Shut in At Home, Foster and Adoptive Parents Look Online for Support

artwork painting kids
Artwork by Martha Hornthal’s older daughter Maria (top) and younger daughter Veronica (bottom) hangs in her New York City home. Photo courtesy of Martha Hornthal

With coronavirus exploding in the world around them, millions of parents are discovering just how difficult long days and nights holed up indoors with kids can be. For New York foster and adoptive parents, like Martha Hornthal, their children’s first week of distance learning has sometimes felt not just isolating and wearying – but bordering on the impossible.

Hornthal and her wife Kathleen are the adoptive mothers of two sisters – Maria, 12, and Veronica, 8. Veronica, who’s been with them since birth, has an intellectual disability and under normal circumstances receives special education services at school. This Monday, Hornthal tried to jumpstart her highly energetic daughter on an online learning platform, but hit obstacles almost immediately.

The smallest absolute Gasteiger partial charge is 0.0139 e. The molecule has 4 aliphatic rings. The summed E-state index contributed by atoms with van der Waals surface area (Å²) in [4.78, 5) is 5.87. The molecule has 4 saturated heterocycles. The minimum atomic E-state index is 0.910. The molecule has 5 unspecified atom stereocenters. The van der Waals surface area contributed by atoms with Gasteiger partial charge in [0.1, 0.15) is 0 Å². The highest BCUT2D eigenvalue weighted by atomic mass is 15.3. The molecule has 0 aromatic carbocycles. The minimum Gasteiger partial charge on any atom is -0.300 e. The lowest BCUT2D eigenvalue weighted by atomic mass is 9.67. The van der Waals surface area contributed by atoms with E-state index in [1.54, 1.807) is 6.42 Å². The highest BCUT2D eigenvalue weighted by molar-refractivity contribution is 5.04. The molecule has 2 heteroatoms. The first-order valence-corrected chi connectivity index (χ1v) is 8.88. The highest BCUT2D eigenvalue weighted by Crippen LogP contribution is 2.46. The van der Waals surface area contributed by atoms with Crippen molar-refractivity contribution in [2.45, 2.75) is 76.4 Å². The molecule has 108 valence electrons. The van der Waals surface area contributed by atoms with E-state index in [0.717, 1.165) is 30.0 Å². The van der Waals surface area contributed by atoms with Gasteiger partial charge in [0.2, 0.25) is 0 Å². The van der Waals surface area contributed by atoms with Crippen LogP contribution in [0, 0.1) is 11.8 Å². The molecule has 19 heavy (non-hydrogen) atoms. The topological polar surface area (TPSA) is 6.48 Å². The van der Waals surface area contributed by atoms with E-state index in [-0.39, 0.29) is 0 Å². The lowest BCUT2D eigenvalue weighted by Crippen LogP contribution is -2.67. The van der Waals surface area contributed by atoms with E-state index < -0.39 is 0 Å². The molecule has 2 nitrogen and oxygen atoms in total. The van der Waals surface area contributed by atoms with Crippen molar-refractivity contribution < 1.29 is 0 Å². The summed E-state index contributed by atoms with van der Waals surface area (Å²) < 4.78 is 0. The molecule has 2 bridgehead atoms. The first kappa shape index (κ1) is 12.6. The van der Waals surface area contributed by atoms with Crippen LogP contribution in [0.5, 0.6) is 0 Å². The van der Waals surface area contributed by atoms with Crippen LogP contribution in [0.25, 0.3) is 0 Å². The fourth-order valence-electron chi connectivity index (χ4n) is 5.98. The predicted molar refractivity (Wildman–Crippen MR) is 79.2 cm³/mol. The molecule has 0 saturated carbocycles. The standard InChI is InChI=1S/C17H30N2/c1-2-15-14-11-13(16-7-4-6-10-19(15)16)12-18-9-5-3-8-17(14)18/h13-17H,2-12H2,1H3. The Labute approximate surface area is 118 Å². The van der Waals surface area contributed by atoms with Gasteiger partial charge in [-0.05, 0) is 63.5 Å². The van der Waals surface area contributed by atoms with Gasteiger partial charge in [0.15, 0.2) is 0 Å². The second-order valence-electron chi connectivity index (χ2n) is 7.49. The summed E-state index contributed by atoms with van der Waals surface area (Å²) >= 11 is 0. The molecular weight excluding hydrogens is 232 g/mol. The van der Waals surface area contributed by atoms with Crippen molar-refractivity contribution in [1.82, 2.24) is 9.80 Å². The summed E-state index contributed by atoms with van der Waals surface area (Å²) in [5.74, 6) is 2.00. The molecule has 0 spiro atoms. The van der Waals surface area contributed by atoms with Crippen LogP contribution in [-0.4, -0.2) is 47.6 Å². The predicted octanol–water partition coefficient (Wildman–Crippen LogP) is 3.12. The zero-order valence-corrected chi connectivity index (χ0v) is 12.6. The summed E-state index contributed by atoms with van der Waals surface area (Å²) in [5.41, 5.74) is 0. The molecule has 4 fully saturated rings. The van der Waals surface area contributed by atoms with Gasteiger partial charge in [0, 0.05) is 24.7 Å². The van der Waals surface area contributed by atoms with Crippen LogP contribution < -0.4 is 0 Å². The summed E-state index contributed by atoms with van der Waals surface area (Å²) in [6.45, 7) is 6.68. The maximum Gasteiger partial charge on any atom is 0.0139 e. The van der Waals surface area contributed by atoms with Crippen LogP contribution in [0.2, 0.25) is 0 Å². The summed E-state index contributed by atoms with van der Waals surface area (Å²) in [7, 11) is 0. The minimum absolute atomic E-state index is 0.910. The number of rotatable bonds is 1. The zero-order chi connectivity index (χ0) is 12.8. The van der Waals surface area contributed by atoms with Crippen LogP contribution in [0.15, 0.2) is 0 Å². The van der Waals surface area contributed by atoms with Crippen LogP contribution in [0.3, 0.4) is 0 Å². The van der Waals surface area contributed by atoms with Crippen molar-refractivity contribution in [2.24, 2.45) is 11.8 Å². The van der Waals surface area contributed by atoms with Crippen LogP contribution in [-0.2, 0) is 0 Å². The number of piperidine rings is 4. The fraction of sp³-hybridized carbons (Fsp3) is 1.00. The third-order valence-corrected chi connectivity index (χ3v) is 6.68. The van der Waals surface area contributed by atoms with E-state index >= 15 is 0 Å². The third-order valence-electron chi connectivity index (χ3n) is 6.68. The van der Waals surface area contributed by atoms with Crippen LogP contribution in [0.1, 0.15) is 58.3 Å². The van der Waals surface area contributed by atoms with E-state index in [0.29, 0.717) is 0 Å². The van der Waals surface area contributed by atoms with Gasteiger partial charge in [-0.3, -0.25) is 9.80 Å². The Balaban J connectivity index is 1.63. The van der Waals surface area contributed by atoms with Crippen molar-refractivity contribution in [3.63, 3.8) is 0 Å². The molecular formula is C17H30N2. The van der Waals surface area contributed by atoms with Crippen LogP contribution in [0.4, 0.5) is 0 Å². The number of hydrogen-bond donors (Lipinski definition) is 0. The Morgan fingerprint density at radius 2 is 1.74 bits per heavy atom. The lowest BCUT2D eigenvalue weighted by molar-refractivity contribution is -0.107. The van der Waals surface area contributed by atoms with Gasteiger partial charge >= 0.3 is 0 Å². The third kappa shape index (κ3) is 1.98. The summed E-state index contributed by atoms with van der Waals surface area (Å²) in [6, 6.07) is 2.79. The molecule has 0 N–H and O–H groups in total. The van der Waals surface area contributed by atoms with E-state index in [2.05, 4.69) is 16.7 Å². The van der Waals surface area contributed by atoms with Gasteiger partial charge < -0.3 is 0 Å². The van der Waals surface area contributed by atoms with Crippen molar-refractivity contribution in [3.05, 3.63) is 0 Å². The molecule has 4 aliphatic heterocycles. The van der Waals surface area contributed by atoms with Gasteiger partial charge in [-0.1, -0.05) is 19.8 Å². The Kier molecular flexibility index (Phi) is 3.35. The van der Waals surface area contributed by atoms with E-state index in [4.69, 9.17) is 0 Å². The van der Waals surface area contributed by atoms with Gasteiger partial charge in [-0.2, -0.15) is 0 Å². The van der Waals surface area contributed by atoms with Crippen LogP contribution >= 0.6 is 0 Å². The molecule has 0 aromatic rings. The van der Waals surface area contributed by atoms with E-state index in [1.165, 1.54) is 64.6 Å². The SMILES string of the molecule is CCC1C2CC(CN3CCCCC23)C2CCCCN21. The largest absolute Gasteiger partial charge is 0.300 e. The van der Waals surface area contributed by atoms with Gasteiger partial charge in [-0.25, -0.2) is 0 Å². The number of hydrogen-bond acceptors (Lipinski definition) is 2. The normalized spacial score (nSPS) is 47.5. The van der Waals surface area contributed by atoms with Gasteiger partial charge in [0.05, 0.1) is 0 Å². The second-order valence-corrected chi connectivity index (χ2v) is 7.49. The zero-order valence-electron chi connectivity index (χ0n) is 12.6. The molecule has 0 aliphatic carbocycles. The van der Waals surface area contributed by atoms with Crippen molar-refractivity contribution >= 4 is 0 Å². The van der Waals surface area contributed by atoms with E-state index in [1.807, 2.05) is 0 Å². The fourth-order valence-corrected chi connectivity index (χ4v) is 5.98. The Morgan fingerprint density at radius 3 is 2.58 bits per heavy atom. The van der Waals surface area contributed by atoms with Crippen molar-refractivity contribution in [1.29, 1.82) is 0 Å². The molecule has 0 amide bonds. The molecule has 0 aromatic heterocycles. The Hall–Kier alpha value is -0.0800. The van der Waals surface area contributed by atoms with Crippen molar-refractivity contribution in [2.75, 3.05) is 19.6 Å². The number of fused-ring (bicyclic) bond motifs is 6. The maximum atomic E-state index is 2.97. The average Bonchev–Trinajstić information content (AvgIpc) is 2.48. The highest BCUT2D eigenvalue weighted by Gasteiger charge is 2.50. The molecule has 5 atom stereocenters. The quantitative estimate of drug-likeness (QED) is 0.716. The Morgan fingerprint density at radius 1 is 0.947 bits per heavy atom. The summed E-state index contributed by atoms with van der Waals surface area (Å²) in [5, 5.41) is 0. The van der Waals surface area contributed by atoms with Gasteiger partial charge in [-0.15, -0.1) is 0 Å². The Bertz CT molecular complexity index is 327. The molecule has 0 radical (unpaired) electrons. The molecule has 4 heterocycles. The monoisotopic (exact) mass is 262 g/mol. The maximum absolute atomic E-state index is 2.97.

“She can’t sit down and learn without someone with real chops who can serve the information to her in a way that makes it stick,” Hornthal said. “I’m trying very hard not to get stressed out, but I feel like we’re going to lose so much of any progress she’s made. I don’t know how to engage her in it in a way that feels meaningful to her.”

The disruption of daily routines caused by the coronavirus, which is ravaging New York City and has driven more than 19 million people indoors across the state, has thrown into stark relief how essential school-based services are for many families, especially those raising children with special needs. Stuck at home, foster and adoptive families have the growing burden of providing everything from meals to counseling – leaving many overwhelmed and worried they don’t have the skills needed to fill in as an all-in-one teacher, occupational therapist and playmate.